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A Drunk Driving Arrest Can Be a Life-Changing Event

NASHAU, N. H. _ A drunk driving arrest can be a life-changing event.

If it’s your first time being arrested, it can also be an eye-opening experience. And you may have never considered all the facets of a DWI arrest and conviction.

In all likelihood, you never intended to drive while intoxicated, or under the influence of drugs. These things happen, whether you’re taking cold medication that you didn’t realize would make your drowsy or if you just stopped by a bar after work for happy hour with friends and had one too many.

Once you get stopped by the police, you’ll need to find a DWI attorney in New Hampshire who can assist you as your case heads to court. Your attorney will understand the state’s complicated DWI and DUI laws.

The bottom line is a DWI or DUI arrest will cost you plenty of money and time. It can also be embarrassing.

How will a DWI conviction affect your driving record?

The simple answer is it depends on the specifics of your case.

If your conviction is a Class B Misdemeanor, you’ll be charged a minimum $500 fine in addition to any court-imposed penalties. You’ll also be ordered into the state’s Impaired Driver Care Management Program, which is commonly referred to as the IDCMP. In this program you’ll be given an intake interview and given an initial screening.

If your screening is positive, the state requires you to complete a substance abuse disorder evaluation. And health care officials will devise a plan for you to follow.

In addition, you’ll be required to do 20 hours of classroom work. If you don’t fully participate in the program, your driver’s license won’t be reinstated.

If you are confused by any aspect of the IDCMP program, your attorney can explain it to you. That’s why it’s advisable to have a New Hampshire DWI lawyer on your side.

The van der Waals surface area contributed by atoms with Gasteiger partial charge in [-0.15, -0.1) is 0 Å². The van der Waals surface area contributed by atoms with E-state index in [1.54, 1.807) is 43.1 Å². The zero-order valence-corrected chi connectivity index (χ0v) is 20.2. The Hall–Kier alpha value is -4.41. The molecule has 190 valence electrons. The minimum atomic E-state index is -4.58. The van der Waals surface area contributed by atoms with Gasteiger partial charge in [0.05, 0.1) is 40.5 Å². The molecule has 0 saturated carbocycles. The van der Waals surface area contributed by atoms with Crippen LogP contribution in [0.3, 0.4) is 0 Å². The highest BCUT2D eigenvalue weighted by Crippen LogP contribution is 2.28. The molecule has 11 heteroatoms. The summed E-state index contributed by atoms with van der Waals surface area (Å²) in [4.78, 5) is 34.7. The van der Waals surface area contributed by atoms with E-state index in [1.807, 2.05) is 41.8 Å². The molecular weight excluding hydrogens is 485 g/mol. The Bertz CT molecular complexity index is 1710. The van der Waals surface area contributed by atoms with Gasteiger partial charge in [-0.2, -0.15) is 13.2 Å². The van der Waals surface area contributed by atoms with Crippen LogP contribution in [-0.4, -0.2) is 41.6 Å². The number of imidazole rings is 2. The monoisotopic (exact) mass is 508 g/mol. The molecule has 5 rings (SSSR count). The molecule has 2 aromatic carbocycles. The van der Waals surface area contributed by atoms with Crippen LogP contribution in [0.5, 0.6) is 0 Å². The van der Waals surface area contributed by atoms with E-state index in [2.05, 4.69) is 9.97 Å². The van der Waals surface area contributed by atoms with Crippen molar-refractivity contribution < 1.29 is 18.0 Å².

Of course, this program isn’t free and you’ll be required to pay all fees associated with participation in the IDCMP.

You can lose your driving privileges with a DWI conviction for a period of nine months to 2 years. The judge can suspend six months of the revocation if you follow the rules precisely _ that means that you obtain the drug and alcohol screening within 14 days of your conviction, among other things. You must be in full compliance with the sentence for the court to consider this.

Once your driver’s license is restored, a judge can order you to install an interlock device on your vehicle which will alert authorities if you attempt to drive while intoxicated. Again, this is at your expense.

If you have been down the DWI road before, you may find yourself in danger of being declared a habitual offender under New Hampshire law.

Under state law, a person can be certified as a habitual offender if they have a poor driving record. This is based on a five “rolling” year period that’s based on the date of violation that resulted in a conviction. A combination of 12 violations such as speeding, operating without a valid license and not having proof of insurance during that five year period will result in your being certified as a habitual offender.

However, if you have three major violations within the time frame, you can be tagged as a habitual offender. These offenses include DWI, reckless driving and leaving the scene of an accident.

These examples who how serious New Hampshire is about keeping the roads safe. You should refrain from getting behind the wheel of a vehicle while drunk or under the influence of drugs _ even if they are prescription drugs or those you purchase over-the-counter at a drug store. But if you do, you should be prepared to consult with a New Hampshire DWI lawyer to get the best possible advice about laws regarding driving while impaired.

An attorney who is well-versed in New Hampshire’s DWI laws will help you get the best possible outcome.

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Great lawyer...Professional, organized, caring and effective. Michael is very informative and was always willing to explain the reasons behind what was being done. Can't say enough about how helpful he was every step of the way. It was really nice to feel like I actually understood what was going on with my case. Catherine Veilleux